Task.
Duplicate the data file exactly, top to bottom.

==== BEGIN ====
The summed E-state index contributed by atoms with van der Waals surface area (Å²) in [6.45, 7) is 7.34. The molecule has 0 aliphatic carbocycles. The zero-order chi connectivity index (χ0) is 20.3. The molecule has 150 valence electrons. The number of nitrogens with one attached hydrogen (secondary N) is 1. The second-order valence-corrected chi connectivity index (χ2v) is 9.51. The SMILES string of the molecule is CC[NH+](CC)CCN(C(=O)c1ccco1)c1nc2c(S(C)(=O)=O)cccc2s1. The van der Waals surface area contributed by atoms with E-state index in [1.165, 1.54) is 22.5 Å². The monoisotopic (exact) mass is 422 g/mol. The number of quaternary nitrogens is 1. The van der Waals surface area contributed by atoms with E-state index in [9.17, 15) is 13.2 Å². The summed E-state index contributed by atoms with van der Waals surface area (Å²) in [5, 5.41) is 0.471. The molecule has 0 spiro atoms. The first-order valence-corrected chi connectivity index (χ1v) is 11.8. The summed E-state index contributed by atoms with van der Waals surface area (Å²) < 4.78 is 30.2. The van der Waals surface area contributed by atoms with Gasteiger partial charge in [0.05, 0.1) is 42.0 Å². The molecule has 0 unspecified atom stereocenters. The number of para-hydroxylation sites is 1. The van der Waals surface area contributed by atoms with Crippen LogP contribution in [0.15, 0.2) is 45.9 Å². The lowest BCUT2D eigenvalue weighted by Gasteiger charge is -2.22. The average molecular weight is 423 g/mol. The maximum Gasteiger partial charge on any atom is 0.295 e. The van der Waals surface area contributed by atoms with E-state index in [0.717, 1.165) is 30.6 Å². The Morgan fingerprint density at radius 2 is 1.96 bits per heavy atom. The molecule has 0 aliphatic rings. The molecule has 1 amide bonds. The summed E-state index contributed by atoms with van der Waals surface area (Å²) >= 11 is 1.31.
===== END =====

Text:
The summed E-state index contributed by atoms with van der Waals surface area (Å²) in [6.45, 7) is 7.34. The molecule has 0 aliphatic carbocycles. The zero-order chi connectivity index (χ0) is 20.3. The molecule has 150 valence electrons. The number of nitrogens with one attached hydrogen (secondary N) is 1. The second-order valence-corrected chi connectivity index (χ2v) is 9.51. The SMILES string of the molecule is CC[NH+](CC)CCN(C(=O)c1ccco1)c1nc2c(S(C)(=O)=O)cccc2s1. The van der Waals surface area contributed by atoms with E-state index in [1.165, 1.54) is 22.5 Å². The monoisotopic (exact) mass is 422 g/mol. The number of quaternary nitrogens is 1. The van der Waals surface area contributed by atoms with E-state index in [9.17, 15) is 13.2 Å². The summed E-state index contributed by atoms with van der Waals surface area (Å²) in [5, 5.41) is 0.471. The molecule has 0 spiro atoms. The first-order valence-corrected chi connectivity index (χ1v) is 11.8. The summed E-state index contributed by atoms with van der Waals surface area (Å²) < 4.78 is 30.2. The van der Waals surface area contributed by atoms with Gasteiger partial charge in [0.05, 0.1) is 42.0 Å². The molecule has 0 unspecified atom stereocenters. The number of para-hydroxylation sites is 1. The van der Waals surface area contributed by atoms with Crippen LogP contribution in [0.15, 0.2) is 45.9 Å². The lowest BCUT2D eigenvalue weighted by Gasteiger charge is -2.22. The average molecular weight is 423 g/mol. The maximum Gasteiger partial charge on any atom is 0.295 e. The van der Waals surface area contributed by atoms with E-state index in [0.717, 1.165) is 30.6 Å². The Morgan fingerprint density at radius 2 is 1.96 bits per heavy atom. The molecule has 0 aliphatic rings. The molecule has 1 amide bonds. The summed E-state index contributed by atoms with van der Waals surface area (Å²) >= 11 is 1.31.